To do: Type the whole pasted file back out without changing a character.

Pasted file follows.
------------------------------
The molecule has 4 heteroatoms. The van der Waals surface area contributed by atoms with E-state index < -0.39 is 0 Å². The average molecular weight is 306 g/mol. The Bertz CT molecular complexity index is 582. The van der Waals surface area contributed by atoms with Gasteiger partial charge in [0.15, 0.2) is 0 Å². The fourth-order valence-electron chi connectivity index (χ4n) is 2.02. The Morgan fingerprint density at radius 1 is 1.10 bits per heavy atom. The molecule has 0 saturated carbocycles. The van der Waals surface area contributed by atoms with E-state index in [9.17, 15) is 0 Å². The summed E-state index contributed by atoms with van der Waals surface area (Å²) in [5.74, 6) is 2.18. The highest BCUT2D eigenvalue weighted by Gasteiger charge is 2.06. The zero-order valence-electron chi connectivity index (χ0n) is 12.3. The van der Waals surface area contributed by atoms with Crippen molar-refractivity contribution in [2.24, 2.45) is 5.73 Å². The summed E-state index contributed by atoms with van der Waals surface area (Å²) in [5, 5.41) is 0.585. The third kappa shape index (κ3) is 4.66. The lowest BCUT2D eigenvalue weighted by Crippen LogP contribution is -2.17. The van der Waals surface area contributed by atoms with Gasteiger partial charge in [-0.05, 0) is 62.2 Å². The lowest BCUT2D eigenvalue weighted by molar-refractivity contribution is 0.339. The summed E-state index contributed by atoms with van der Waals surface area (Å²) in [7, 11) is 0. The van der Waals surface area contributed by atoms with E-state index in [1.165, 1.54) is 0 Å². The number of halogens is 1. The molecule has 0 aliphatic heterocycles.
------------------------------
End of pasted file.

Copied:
The molecule has 4 heteroatoms. The van der Waals surface area contributed by atoms with E-state index < -0.39 is 0 Å². The average molecular weight is 306 g/mol. The Bertz CT molecular complexity index is 582. The van der Waals surface area contributed by atoms with Gasteiger partial charge in [0.15, 0.2) is 0 Å². The fourth-order valence-electron chi connectivity index (χ4n) is 2.02. The Morgan fingerprint density at radius 1 is 1.10 bits per heavy atom. The molecule has 0 saturated carbocycles. The van der Waals surface area contributed by atoms with E-state index in [9.17, 15) is 0 Å². The summed E-state index contributed by atoms with van der Waals surface area (Å²) in [5.74, 6) is 2.18. The highest BCUT2D eigenvalue weighted by Gasteiger charge is 2.06. The zero-order valence-electron chi connectivity index (χ0n) is 12.3. The van der Waals surface area contributed by atoms with Crippen molar-refractivity contribution in [2.24, 2.45) is 5.73 Å². The summed E-state index contributed by atoms with van der Waals surface area (Å²) in [5, 5.41) is 0.585. The third kappa shape index (κ3) is 4.66. The lowest BCUT2D eigenvalue weighted by Crippen LogP contribution is -2.17. The van der Waals surface area contributed by atoms with Gasteiger partial charge in [-0.05, 0) is 62.2 Å². The lowest BCUT2D eigenvalue weighted by molar-refractivity contribution is 0.339. The summed E-state index contributed by atoms with van der Waals surface area (Å²) in [7, 11) is 0. The van der Waals surface area contributed by atoms with E-state index in [1.165, 1.54) is 0 Å². The number of halogens is 1. The molecule has 0 aliphatic heterocycles.